And because there has been significant abuse on the privacy and the tracking part of it, it is important for vendors like Google, in this case, Apple, or others to step up and show the path. Otherwise, it becomes… It goes to a stage where the success of the tracking companies or maybe the technology companies will lead to the detriment of the internet. People will no longer trust the system. And that will hurt us all in the long run, if we don’t put things in place.
Anand Thaker: Yeah, I agree. Government’s going to have to … Once you impact everyday lives, and it’s kind of accelerated because of the elections that have occurred, particularly in the United States where a lot of the data models, the customer data usage has been … That trust has been broken severely and very publicly, right. And impacting publicly in a way that was very shocking. A lot of people did not realize that maybe your loyalty card that you might be signing up for has an incredible amount of data, or maybe we knew it and we didn’t care because it didn’t matter because we got something for it, or we got something useful out of it. But now, when people feel like data is being used in a way that is manipulative, or trying to influence us ways that we don’t like, then that’s when it … Obviously that’s going to become a problem.
And that’s when governments typically step in, or government entities, or watch out groups, or different types of groups like this will start to step in. And we’re going to see that even more so, especially in the coming years. When Facebook and Google decided to fight some of the antitrust laws that are coming on, I guarantee you, straightforward of that is going to be all deflected into the data of it because both of them, well, Facebook more so than Google, certainly has a challenge with that … They’ve backed themselves into, “Advertising is where we make all of our money.” So, they’re going to defend that position to a degree. We’ll end up finding a middle ground, somewhere where consumers will be happy with it and/or be content with it, or have to be happy with it.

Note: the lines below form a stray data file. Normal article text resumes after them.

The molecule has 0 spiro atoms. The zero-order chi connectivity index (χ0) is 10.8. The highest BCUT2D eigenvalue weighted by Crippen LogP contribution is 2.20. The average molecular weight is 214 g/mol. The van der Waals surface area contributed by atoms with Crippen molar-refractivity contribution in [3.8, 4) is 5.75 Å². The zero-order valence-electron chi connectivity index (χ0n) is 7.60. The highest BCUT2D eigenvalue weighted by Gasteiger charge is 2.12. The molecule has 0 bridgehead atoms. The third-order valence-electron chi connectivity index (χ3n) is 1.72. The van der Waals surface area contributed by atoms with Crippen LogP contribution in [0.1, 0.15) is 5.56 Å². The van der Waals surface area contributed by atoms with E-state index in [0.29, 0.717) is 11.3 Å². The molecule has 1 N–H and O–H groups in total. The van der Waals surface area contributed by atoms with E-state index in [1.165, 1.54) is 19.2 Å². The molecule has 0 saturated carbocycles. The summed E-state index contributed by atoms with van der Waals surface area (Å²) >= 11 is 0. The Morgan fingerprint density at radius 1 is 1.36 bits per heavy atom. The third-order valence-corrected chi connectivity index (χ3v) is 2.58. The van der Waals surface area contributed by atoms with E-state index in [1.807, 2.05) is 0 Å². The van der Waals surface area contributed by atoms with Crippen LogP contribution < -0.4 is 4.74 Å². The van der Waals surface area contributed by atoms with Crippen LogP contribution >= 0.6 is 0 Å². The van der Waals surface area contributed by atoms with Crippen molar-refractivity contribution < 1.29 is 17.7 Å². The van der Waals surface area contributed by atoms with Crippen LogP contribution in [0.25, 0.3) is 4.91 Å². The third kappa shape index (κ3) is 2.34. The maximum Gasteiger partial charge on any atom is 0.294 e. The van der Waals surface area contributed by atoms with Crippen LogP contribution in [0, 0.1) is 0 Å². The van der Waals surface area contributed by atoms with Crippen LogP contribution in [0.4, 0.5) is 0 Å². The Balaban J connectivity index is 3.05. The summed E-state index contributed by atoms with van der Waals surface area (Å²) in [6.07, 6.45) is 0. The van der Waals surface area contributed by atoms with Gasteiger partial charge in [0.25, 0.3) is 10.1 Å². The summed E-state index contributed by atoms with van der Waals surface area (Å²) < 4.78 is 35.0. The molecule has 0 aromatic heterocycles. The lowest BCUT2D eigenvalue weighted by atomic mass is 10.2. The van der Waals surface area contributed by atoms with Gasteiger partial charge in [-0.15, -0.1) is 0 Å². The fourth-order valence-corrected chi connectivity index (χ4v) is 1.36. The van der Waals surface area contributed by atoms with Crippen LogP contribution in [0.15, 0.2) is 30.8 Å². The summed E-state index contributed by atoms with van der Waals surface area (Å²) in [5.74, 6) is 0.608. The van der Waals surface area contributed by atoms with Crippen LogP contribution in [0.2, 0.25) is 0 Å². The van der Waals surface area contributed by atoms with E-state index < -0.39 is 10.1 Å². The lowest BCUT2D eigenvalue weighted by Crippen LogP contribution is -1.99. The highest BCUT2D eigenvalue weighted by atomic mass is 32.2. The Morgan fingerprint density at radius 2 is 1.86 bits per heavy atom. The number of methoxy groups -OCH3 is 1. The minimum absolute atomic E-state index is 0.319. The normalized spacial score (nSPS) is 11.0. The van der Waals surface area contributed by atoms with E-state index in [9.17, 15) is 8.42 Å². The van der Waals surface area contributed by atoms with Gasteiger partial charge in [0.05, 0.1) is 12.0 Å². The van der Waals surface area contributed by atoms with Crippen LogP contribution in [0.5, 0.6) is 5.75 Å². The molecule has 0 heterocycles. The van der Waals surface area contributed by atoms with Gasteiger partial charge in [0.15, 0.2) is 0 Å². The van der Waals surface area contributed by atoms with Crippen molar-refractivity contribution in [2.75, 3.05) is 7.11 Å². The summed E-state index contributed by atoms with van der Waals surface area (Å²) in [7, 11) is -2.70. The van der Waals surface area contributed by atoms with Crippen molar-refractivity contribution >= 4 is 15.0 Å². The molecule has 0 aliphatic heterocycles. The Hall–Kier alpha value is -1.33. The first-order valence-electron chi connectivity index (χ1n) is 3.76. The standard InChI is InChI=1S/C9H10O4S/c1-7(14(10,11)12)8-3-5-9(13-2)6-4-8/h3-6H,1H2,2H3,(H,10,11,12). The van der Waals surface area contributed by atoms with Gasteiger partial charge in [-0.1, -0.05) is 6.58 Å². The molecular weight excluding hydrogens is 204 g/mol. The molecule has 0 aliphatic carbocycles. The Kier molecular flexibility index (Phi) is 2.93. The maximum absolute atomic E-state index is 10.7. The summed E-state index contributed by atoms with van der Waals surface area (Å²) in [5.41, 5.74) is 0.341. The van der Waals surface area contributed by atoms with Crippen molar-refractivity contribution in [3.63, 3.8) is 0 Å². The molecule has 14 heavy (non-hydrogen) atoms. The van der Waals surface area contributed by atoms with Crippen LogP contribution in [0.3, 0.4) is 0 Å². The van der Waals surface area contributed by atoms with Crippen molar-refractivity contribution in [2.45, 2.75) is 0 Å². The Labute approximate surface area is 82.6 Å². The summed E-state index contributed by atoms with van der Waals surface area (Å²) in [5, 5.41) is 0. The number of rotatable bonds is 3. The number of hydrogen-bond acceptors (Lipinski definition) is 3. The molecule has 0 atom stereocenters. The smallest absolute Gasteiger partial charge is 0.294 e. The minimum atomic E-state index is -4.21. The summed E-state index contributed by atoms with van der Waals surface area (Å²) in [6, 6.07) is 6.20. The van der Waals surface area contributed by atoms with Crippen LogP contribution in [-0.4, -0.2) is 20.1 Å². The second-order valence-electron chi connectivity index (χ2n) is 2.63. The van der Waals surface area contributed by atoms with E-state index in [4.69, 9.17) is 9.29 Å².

And businesses, or the platforms will come to some level of agreement about what the right gates, or privacy matters that you would need to… Policies you would need to implement will satisfy any kind of mandate. So, usually governments play sort of a referee in a lot of this, or watch guard groups tend to do this. And we’ll see some sort of middle ground that no one’s going to be happy with, 100% happy with, but it’s going to take, as I see it and as you follow technology, we always do this in waves, right. We come in and we see someone push the boundaries, then obviously someone has to step in and take it. So, we’re in another round of that from robocall days as well.
This is part of the One-on-One Interview series with thought leaders. The transcript has been edited for publication. If it's an audio or video interview, click on the embedded player above, or subscribe via iTunes or via Stitcher.
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Facebook is obviously trying to protect their advertising revenue stream, which is based heavily on the targeting they provide. Apple is trying to position themselves as “the privacy-first device company” which means they’re also trying to make money. The difference is that Apple gets their money up-front in the device purchase where Facebook gets their money over time as you use the platform. Two ways to earn revenue that are at odds with each other.